• Fundoscopy — usually normal (retrobulbar optic neuritis — “neither the patient nor the doctor sees anything!”), papillitis may be present (see below for a comparison with papilloedema).
  • Neurological examination — assess for focal neurological defects.

Q4. What are the causes of this condition?
Answer and interpretation
  • multiple sclerosis
  • familial
  • idiopathic
  • inflammation
    • viral — e.g. infectious mononucleosis, herpes zoster, viral encephalitischildhood infections or vaccinations — e.g. measles, mumps, chickenpoxGranulomatous inflammations — e.g. tuberculosis, syphilis, sarcoidosis, cryptococcusContiguous inflammation of the meninges, orbit, or sinuses.

The differential includes optic neuropathies such as:

  • toxic optic neuropathy — e.g ethambutol, chloroquine, nicotine, alcohol
  • metabolic optic neuropathy — vitamin B12 deficiency
  • ischemic optic neuropathy — diabetes mellitus, giant cell arteritis, atherosclerosis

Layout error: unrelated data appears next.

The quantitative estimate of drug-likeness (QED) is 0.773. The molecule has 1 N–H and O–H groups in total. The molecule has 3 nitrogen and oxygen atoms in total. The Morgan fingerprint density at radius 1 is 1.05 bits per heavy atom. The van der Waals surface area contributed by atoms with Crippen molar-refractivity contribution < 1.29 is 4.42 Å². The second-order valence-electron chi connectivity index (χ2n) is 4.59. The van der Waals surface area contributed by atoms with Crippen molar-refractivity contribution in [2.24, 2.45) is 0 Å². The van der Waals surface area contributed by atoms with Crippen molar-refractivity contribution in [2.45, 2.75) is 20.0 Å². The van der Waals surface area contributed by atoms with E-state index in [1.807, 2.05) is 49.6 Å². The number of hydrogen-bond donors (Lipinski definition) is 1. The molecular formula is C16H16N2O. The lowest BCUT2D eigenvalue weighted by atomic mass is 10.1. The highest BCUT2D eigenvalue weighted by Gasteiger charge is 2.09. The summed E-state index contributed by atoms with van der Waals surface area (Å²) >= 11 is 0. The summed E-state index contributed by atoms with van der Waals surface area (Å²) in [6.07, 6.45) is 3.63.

• compressive optic neuropathy — e.g. orbital tumour, intracranial mass

Q5. What are the Pulfrich phenomenon and Uhthoff sign?
Answer and interpretation

Both of these are occasionally present in optic neuritis:

  • Pulfrich phenomenon — altered perception of moving objects
  • Uhthoff sign — worsening of optic neuritis symptoms with exercise or increase in body temperature

Q6. What is the role for oral corticosteroids in the early management of this condition?
Answer and interpretation

There is no role — if you’re going to give steroids, give them IV!

There is an increased risk of optic neuritis recurrences in patients treated with oral prednisone.

Q7. What are the effects of steroids on this condition?
Answer and interpretation

Steroid therapy has been found to:

  • reduce the risk of initial progression from optic neuritis to clinically definite multiple sclerosis for 3 years, but had no effect at 5 years.
  • increases rate of vision return (at 1 and 3 weeks) but does not improve the final visual outcome (at 8 weeks) or alter the frequency of recurrences.